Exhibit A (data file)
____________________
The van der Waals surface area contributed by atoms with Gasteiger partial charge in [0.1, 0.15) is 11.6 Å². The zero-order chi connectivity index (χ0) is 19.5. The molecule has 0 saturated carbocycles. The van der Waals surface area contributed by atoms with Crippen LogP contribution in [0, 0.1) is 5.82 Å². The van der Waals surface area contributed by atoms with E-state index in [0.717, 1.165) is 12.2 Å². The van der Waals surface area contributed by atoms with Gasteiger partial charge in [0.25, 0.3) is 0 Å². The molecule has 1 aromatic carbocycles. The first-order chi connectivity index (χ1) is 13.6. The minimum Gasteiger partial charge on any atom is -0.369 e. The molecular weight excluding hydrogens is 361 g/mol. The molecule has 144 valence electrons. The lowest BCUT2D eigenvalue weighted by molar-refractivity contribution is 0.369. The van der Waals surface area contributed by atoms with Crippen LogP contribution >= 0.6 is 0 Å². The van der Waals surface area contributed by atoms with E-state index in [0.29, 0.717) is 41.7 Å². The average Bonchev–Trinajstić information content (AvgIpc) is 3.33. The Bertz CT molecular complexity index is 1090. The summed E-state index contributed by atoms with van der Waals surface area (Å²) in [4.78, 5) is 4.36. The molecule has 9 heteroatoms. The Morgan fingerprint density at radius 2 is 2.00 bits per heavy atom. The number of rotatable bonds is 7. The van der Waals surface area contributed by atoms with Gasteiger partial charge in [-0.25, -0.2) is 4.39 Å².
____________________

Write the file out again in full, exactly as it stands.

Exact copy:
The van der Waals surface area contributed by atoms with Gasteiger partial charge in [0.1, 0.15) is 11.6 Å². The zero-order chi connectivity index (χ0) is 19.5. The molecule has 0 saturated carbocycles. The van der Waals surface area contributed by atoms with Crippen LogP contribution in [0, 0.1) is 5.82 Å². The van der Waals surface area contributed by atoms with E-state index in [0.717, 1.165) is 12.2 Å². The van der Waals surface area contributed by atoms with Gasteiger partial charge in [0.25, 0.3) is 0 Å². The molecule has 1 aromatic carbocycles. The first-order chi connectivity index (χ1) is 13.6. The minimum Gasteiger partial charge on any atom is -0.369 e. The molecular weight excluding hydrogens is 361 g/mol. The molecule has 144 valence electrons. The lowest BCUT2D eigenvalue weighted by molar-refractivity contribution is 0.369. The van der Waals surface area contributed by atoms with Crippen LogP contribution >= 0.6 is 0 Å². The van der Waals surface area contributed by atoms with E-state index in [0.29, 0.717) is 41.7 Å². The average Bonchev–Trinajstić information content (AvgIpc) is 3.33. The Bertz CT molecular complexity index is 1090. The summed E-state index contributed by atoms with van der Waals surface area (Å²) in [4.78, 5) is 4.36. The molecule has 9 heteroatoms. The Morgan fingerprint density at radius 2 is 2.00 bits per heavy atom. The number of rotatable bonds is 7. The van der Waals surface area contributed by atoms with Gasteiger partial charge in [-0.25, -0.2) is 4.39 Å².